The healthcare industry has been trying to make the jump to digital for over a decade. While many practices have been able to successfully implement electronic health record (EHR) technologies, a full digital transformation has eluded many others. Nowadays, providers are actively searching for ways to achieve measurable results with these newer technology implementations. Today, we take a look at the healthcare industry’s IT as it stands in early 2019.
QuestingHound Technology Partners Blog
It’s a familiar scene from many science fiction properties: a person approaches a locked door. They unlock it, but rather than using a key, a red beam scans their eye to confirm their identity and permit them access. The thing is, this and similar biometric authentication technologies are likely to begin appearing in real-world businesses sooner than later. Let’s discuss:
As of this point, the vast majority of our experience with the Internet of Things has been on a small scale - accessories and appliances that connect to the Internet to gain some added functionality. This technology can also be applied to a larger, more civic purpose - the development of something called a “smart city.” Unfortunately, this application could prove to be as problematic as the IoT we are more accustomed to.
At Google I/O 2018, the latest occurrence of Google’s convention for developers, a stunning new technology was demonstrated to those in attendance. Called Google Duplex, it adds a new level of utility and capability to the Google Assistant, in that it enables the Google Assistant to make phone calls on the user’s behalf that are almost indistinguishable from human conversation.
How would you like to be able to charge your smartphone by simply walking down the street? Or to be able to turn the tie you’re wearing into a voice-recognition security system? Thanks to a team at Michigan State University, these abilities may not be so out of the question, as they have developed a promising little device that could be used to achieve these goals and many others.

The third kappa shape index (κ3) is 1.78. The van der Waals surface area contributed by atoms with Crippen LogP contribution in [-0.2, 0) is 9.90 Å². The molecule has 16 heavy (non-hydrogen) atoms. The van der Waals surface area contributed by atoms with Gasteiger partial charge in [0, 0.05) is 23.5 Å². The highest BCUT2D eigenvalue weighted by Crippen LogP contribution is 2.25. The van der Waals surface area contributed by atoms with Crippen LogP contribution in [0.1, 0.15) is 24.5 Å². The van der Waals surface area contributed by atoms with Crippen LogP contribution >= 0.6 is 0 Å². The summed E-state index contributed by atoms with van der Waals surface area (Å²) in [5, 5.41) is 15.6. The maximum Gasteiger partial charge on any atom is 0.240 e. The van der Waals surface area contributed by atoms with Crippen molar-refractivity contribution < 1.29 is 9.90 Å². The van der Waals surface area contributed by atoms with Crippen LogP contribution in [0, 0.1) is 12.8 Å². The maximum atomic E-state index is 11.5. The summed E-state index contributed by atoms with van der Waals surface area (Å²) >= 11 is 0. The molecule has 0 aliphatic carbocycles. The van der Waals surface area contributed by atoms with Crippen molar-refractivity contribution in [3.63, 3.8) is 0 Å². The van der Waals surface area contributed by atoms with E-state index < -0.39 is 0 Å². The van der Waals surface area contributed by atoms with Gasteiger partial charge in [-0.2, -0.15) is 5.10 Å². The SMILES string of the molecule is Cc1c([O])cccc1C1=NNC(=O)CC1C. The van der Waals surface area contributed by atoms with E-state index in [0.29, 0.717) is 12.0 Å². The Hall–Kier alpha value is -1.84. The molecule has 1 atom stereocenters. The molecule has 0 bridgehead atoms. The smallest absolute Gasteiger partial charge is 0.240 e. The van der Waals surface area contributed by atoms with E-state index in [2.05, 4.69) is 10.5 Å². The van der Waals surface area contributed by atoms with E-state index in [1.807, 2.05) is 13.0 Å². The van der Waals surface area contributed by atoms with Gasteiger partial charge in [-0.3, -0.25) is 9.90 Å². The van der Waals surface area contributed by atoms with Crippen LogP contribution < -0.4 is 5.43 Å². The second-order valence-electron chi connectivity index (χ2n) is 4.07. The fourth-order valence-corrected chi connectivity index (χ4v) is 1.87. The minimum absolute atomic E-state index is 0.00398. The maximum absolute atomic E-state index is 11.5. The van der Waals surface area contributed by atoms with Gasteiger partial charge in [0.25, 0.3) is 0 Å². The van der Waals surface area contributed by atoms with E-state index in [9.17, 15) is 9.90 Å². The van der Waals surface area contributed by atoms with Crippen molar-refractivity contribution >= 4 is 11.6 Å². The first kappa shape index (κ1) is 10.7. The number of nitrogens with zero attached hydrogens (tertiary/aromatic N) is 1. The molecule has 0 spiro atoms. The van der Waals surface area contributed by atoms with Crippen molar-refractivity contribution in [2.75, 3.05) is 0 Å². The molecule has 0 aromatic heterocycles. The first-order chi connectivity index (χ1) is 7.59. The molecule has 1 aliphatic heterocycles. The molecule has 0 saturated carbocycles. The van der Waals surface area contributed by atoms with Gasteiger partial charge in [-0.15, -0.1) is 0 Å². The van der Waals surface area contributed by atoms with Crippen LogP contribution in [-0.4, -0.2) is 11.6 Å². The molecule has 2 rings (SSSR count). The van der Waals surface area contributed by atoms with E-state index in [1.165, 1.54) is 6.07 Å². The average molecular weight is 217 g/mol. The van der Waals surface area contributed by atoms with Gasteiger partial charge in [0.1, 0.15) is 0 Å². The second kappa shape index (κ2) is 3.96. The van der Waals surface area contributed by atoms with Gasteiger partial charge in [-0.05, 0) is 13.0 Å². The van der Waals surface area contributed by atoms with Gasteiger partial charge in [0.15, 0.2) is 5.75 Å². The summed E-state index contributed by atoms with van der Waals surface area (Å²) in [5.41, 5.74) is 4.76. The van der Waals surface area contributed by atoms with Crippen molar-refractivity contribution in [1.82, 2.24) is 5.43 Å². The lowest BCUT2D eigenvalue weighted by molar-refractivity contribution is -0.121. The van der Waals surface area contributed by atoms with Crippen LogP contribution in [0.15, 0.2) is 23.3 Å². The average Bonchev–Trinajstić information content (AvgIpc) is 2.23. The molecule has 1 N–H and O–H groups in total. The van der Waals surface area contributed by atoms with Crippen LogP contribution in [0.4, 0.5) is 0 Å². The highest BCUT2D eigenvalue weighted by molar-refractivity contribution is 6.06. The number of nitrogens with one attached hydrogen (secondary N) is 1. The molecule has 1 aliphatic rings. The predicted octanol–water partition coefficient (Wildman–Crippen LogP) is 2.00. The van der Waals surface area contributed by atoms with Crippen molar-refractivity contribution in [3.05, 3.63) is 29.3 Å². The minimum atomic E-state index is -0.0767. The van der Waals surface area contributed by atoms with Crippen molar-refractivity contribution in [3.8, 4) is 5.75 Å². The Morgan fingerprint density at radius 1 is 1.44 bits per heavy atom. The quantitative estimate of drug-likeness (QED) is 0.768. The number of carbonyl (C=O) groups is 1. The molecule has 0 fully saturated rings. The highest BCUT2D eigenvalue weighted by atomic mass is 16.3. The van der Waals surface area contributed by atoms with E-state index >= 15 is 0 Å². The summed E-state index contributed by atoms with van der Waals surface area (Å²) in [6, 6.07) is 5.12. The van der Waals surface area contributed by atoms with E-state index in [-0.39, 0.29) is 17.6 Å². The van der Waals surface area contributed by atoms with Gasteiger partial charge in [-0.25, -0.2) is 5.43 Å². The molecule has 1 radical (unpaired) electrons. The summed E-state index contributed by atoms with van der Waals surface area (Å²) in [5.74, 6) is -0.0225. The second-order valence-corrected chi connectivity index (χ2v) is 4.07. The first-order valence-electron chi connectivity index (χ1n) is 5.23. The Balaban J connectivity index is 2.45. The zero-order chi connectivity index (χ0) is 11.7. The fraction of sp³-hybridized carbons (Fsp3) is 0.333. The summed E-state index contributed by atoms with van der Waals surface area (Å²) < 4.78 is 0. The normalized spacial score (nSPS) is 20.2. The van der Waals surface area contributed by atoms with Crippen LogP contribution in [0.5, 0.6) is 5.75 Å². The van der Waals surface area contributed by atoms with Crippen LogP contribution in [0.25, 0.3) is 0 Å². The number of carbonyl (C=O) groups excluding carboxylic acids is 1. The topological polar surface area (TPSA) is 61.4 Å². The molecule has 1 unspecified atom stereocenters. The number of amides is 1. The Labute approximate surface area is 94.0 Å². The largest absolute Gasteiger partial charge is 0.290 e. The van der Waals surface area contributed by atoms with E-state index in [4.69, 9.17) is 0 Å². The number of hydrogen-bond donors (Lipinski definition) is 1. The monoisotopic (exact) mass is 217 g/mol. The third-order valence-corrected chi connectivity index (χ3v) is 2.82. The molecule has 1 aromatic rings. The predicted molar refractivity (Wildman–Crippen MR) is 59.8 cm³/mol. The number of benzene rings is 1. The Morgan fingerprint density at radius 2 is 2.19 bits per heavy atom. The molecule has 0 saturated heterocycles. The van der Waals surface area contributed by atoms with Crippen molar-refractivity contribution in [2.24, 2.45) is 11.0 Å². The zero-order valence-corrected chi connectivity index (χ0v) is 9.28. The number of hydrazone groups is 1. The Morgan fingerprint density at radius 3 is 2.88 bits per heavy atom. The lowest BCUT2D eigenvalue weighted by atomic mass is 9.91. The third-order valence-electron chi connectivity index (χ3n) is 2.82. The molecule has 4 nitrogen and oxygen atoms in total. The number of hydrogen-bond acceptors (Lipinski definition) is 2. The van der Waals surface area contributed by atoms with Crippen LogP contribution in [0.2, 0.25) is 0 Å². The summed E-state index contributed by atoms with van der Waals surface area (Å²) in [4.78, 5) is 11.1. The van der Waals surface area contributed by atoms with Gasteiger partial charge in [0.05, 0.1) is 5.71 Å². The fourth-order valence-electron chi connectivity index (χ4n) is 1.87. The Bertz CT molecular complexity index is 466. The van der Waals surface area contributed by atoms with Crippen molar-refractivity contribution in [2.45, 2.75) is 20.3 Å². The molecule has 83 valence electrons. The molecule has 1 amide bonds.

Are you ready to share the road with self-driving cars? According to a recent survey by the University of Michigan, 37.2 percent of drivers are “very concerned” about riding in a self-driving car, while 66.6 percent are “very or moderately concerned.” Simply put, the public isn’t quite ready for self-driving cars. Although, the gradual adoption of vehicles equipped with assisted-driving technology is already happening.
When you think of a computer, you think of a machine that makes your life easier. You can look up events, check facts, record data, and so much more. However, the first computer might be something extraordinarily unexpected; a submerged treasure off the coast of Greece called the Antikythera mechanism, which was used to predict and track astronomical events, like the movement of the planets or the occurrence of eclipses.
No security solution is perfect. Each one has its own set of pros and cons. For example, relying completely on an automated solution is thorough, but it will flag plenty of threats that aren’t really threats (aka, false positives). Meanwhile, a human overseeing security is great for spotting worrisome trends, but a human can’t possibly catch every single attack. With this dynamic in mind, a team of researchers from MIT has successfully blended the two.
Smartphone technology is currently experiencing cool innovations. Plus, there are some crazy reasons behind what these devices can and can’t do that you may not have known about. Check out these four cool smartphone factoids from List25.
Technology has unlocked some marvelous advancements for human civilization, and thanks to the Argus device by Second Sight, it can now provide a cure for blindness!